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Old 03-12-2013, 12:10 PM
 
2,493 posts, read 2,196,095 times
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IMO skywalks are inappropriate for downtowns for all the reasons HandsUpThumbsDown mentioned.
In soulless suburban office parks surrounded by parking they might make sense.

I will not pass judgement on Minneapolis, aka Siberia, but that is an exception.

Indianapolis has a skywalk over one downtown intersection that also serves as an art gallery.
Believe it increases street life since it connects to street level on all 4 corners and is more a destination than a shortcut.
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Old 03-12-2013, 12:12 PM
 
Location: The City
22,331 posts, read 32,182,008 times
Reputation: 7739
A better image with street grid



http://osric.com/chris/subway/concourse1000x1000.gif
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Old 03-12-2013, 12:22 PM
 
Location: Cincinnati
3,341 posts, read 5,929,297 times
Reputation: 2069
i, too, give a big thumbs-down to skywalks. the movement was in response to the shopping mall and the suburbanization of america. downtowns tried to give consumers what they thought they wanted.

here are my criticisms:

1. streets should remain the heart of the city. skywalks take life off of the street.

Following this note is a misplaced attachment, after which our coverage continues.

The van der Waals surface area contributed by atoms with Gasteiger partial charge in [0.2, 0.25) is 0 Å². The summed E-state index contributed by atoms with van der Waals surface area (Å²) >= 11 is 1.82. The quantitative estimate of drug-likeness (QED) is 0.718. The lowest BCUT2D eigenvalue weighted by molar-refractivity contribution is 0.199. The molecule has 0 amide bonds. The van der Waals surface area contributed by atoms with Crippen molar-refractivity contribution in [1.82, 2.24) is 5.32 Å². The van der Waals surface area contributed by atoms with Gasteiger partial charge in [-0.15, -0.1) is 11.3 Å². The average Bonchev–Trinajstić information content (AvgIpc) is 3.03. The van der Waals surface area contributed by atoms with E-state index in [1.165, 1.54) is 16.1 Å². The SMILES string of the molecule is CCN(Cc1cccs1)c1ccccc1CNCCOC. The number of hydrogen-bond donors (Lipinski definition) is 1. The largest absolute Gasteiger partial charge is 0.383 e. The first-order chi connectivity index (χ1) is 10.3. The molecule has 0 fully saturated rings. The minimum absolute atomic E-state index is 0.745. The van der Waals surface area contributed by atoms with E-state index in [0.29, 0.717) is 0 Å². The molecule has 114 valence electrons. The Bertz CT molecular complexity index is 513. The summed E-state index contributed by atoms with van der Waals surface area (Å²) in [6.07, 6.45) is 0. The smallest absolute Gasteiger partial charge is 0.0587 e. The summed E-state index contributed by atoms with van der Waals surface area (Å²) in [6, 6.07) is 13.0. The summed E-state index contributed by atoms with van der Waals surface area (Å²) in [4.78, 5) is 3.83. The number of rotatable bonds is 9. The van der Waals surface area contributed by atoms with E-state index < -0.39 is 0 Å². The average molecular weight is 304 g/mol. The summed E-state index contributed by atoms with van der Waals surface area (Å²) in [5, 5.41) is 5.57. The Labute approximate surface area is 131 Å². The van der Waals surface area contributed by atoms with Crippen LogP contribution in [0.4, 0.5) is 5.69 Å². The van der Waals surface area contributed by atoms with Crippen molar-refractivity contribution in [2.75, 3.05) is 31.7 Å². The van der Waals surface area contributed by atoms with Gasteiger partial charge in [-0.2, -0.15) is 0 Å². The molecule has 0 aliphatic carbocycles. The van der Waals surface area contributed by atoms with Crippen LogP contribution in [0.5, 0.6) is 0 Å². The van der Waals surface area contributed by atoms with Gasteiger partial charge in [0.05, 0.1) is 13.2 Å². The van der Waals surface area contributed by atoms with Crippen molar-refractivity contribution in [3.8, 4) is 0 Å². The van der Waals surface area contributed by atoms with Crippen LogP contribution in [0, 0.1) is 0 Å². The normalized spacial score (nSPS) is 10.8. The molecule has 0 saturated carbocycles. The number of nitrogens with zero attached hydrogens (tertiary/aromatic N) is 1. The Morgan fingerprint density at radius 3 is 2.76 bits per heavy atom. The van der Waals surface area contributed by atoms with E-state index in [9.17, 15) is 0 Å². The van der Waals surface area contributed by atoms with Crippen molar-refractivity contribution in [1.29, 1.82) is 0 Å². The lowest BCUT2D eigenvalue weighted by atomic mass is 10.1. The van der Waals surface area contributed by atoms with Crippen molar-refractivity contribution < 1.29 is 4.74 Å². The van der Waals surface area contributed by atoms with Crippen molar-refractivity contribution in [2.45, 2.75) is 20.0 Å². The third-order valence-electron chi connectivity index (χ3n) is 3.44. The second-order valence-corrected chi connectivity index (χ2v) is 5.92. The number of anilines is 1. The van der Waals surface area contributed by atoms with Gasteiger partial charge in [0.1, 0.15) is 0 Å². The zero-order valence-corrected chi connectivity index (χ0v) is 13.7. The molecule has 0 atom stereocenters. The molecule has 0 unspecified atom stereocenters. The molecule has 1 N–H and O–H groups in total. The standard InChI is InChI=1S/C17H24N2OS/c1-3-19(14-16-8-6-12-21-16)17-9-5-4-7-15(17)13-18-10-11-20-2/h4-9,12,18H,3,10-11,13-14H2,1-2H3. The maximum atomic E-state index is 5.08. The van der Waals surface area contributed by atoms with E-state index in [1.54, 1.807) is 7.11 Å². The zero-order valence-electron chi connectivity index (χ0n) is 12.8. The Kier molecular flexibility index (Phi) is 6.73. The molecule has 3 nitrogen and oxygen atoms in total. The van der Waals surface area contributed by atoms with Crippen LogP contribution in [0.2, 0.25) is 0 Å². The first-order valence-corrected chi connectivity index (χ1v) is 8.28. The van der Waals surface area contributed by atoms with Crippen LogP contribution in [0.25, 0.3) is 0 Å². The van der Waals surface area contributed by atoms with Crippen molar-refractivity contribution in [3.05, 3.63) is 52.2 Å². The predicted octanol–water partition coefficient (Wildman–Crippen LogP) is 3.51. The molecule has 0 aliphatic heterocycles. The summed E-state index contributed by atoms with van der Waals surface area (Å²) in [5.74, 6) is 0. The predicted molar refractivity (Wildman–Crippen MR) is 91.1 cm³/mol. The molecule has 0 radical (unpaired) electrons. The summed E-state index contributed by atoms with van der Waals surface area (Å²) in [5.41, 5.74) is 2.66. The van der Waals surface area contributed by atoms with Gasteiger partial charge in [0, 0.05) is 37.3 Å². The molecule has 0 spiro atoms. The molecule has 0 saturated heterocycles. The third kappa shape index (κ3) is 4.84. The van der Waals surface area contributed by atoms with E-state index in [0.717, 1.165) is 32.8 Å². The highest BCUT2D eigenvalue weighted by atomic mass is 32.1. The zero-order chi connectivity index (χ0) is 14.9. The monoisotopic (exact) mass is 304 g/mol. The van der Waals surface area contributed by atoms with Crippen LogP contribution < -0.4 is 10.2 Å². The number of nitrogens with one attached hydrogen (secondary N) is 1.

2. cities struggle with maintaining existing infrastructure. skywalks are another level of infrastructure that must be maintained. they have four surfaces (floor, walls, ceiling) to maintain instead of the one (concrete base) of sidewalks.
3. seemingly privatizes public space. access to the system is often through retailers or hotels. parks, churches, and other public spaces are not prioritized. potentially creates a literal second level of society.
4. skywalks take the public eye off of the street. nothing discourages crime more than eyes on the street. secondly, cities are defined by the relationship between public spaces (streets, sidewalks, parks) and buildings. the skywalk system kills this almost entirely.
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Old 03-12-2013, 12:27 PM
 
Location: The City
22,331 posts, read 32,182,008 times
Reputation: 7739
^ agree
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Old 03-12-2013, 01:52 PM
 
Location: Philaburbia
32,391 posts, read 59,880,407 times
Reputation: 54036
Quote:
Originally Posted by KeepRightPassLeft View Post
People who work downtown every day, whether they commute from some suburb, take the bus from the inner city or walk 6 blocks should be able to ideally bypass the "synergy" of the street life so that they can just get to their desks or get home quicker.
Right. When I lived in Cincinnati, I was grateful for the opportunity of bypassing the "synergy" of all the Cubs fans lolling about the sidewalks in packs when the team was in town.

I also appreciated being able to walk the five blocks from the bus stop to the office, but only spending a half block of it outside in the pouring rain, winter wind, or heat and humidity.

And if I want to go into a business on the street level, I can and will do that. If I'm late for the bus, I'm not going to stop anyway. And of I don't want to go into a business on the street level, my passing by the business on a daily basis isn't going to change my mind.

We must be the most impulsive people on the face of this earth. Oooh! Look! Shiny! I must have it!



Quote: